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Sen Grassley Asks Medical Societies About Industry Funding

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Sen Grassley Asks Medical Societies About Industry Funding

The Chiro.Org Blog

The ranking Republican on the US Senate Committee on Finance, Sen Charles E Grassley of Iowa, has sent letters to 33 medical societies, allied-health professional groups, and patient-centered organizations asking for details on any industry funding they and their leadership have received since January 2006, according to a press release issued by the senator’s office [1]. He’s interested in any financial backing they may have received from the pharmaceutical, medical device, and insurance industries.

The letter, which gives a December 21 deadline, is only the latest chapter in Grassley’s ongoing exploration of possible relationships between companies and medical groups and even some individual physicians.

“These organizations have a lot of influence over public policy, and people rely on their leadership. There’s a strong case for disclosure and the accountability that results,” Grassley said in the press release.

Organizations receiving the letter, it notes, include the American Heart Association, the American Society of Hypertension, the Heart Rhythm Society, and the American Diabetes Association, along with the American Medical Association and American Academy of Family Physicians. The American College of Cardiology isn’t on the published list.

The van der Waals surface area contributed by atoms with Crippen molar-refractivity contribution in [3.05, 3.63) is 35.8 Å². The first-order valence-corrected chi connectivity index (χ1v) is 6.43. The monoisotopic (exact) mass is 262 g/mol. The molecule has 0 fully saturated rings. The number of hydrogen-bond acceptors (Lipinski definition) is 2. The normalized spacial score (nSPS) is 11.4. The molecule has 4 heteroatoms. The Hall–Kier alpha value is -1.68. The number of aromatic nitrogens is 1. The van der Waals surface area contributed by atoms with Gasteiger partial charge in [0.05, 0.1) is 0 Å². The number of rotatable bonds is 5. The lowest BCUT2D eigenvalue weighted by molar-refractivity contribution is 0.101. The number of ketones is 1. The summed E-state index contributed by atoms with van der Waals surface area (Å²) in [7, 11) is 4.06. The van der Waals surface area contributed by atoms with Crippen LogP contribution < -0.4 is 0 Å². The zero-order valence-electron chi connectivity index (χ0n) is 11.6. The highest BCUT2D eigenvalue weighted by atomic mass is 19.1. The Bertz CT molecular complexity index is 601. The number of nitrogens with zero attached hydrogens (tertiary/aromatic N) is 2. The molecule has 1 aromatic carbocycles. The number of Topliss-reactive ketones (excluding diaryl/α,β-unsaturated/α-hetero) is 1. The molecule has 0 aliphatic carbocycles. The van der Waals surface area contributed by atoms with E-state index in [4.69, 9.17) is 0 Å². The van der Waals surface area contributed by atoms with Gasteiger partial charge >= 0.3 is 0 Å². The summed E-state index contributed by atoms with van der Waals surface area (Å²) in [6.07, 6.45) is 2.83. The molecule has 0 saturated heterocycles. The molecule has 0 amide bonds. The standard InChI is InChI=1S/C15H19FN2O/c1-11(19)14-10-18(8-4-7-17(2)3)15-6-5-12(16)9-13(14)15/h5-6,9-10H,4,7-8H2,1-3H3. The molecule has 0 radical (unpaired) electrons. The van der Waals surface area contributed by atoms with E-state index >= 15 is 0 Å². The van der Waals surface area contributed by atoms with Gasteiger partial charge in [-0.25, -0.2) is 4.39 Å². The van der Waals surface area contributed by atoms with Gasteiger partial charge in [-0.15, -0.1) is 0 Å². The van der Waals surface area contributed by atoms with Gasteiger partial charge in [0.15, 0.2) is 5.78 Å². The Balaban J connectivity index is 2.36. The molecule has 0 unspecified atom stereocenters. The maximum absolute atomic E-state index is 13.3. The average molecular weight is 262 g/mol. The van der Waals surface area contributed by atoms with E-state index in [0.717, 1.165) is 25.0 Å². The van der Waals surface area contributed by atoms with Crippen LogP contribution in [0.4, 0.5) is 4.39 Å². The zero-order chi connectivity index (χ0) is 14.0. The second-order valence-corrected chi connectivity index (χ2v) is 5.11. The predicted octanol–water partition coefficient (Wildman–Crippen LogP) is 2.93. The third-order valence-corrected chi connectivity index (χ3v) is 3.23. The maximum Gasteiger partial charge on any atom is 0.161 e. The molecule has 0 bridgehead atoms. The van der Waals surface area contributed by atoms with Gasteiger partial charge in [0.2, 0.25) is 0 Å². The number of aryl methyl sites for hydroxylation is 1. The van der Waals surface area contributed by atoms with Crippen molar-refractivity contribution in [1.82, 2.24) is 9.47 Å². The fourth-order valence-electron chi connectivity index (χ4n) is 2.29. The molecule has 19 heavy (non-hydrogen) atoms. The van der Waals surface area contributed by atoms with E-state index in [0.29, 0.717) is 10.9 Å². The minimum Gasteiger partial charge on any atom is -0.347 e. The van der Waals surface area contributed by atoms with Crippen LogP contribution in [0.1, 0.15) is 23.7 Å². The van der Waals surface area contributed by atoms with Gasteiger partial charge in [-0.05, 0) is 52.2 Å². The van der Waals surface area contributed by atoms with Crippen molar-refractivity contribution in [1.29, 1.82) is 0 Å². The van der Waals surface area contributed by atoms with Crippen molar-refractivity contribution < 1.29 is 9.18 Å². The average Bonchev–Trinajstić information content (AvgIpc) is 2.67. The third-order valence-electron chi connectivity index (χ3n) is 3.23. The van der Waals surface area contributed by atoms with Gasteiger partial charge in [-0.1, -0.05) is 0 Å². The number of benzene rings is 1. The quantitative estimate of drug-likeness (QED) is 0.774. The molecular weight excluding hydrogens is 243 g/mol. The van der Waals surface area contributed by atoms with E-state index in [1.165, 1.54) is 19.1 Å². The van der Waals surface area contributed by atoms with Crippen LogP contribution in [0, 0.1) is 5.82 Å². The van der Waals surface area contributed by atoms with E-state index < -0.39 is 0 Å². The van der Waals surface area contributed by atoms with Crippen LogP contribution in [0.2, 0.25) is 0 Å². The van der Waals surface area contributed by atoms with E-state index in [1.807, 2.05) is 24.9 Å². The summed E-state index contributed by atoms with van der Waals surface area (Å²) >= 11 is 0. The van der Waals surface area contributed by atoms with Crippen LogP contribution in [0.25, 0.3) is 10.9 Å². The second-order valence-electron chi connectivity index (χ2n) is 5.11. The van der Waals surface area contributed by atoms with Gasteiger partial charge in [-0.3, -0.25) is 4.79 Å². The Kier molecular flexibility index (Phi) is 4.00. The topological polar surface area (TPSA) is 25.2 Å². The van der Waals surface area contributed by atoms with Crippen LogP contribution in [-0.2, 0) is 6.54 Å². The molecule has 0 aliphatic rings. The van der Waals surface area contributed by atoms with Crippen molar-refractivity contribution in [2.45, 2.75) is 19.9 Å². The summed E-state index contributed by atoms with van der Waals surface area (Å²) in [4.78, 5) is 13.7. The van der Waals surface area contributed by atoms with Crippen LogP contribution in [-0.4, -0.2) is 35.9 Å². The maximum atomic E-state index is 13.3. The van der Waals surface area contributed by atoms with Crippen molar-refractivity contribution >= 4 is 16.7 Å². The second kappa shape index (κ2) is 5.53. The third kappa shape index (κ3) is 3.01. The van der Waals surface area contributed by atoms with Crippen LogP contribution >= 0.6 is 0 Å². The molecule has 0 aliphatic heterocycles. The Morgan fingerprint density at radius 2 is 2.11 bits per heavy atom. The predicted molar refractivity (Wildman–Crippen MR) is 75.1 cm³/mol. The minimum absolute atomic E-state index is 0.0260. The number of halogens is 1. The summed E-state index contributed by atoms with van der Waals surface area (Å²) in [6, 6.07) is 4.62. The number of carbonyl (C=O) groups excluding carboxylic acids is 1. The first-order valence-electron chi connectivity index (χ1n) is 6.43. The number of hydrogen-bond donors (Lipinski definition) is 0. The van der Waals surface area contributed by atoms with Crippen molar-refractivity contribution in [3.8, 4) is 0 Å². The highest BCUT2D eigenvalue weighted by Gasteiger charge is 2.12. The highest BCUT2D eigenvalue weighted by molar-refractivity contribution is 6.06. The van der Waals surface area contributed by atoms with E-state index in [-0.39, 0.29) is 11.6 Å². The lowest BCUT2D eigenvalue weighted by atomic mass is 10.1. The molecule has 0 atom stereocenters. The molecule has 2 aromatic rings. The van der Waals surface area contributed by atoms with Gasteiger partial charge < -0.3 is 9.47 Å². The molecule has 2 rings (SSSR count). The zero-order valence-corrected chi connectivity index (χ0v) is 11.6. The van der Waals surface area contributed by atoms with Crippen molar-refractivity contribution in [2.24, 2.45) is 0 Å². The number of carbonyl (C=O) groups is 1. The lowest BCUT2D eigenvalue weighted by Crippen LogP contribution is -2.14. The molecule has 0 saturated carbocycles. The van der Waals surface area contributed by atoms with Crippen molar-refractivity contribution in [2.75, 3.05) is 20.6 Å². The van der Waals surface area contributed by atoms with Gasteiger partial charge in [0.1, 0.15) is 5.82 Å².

The letter asks, among other things, for the organization to “explain what policies, if any, [it] plans to adopt to ensure transparency of funding in order to provide a greater public trust in the independence of your organization.”

1. Grassley works for disclosure of drug company payments to medical groups

Thanks to Medscape for access to this article!

By |December 12, 2009|News|9 Comments

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  1. Dr. Kevin Smith December 12, 2009 at 11:52 am

    Ultimately the money is going to be managed by the National Institute of Health. While the NIH has slightly warmed up to chiropractic, I remain somewhat skeptical that our profession will be receiving any significant increases in government money.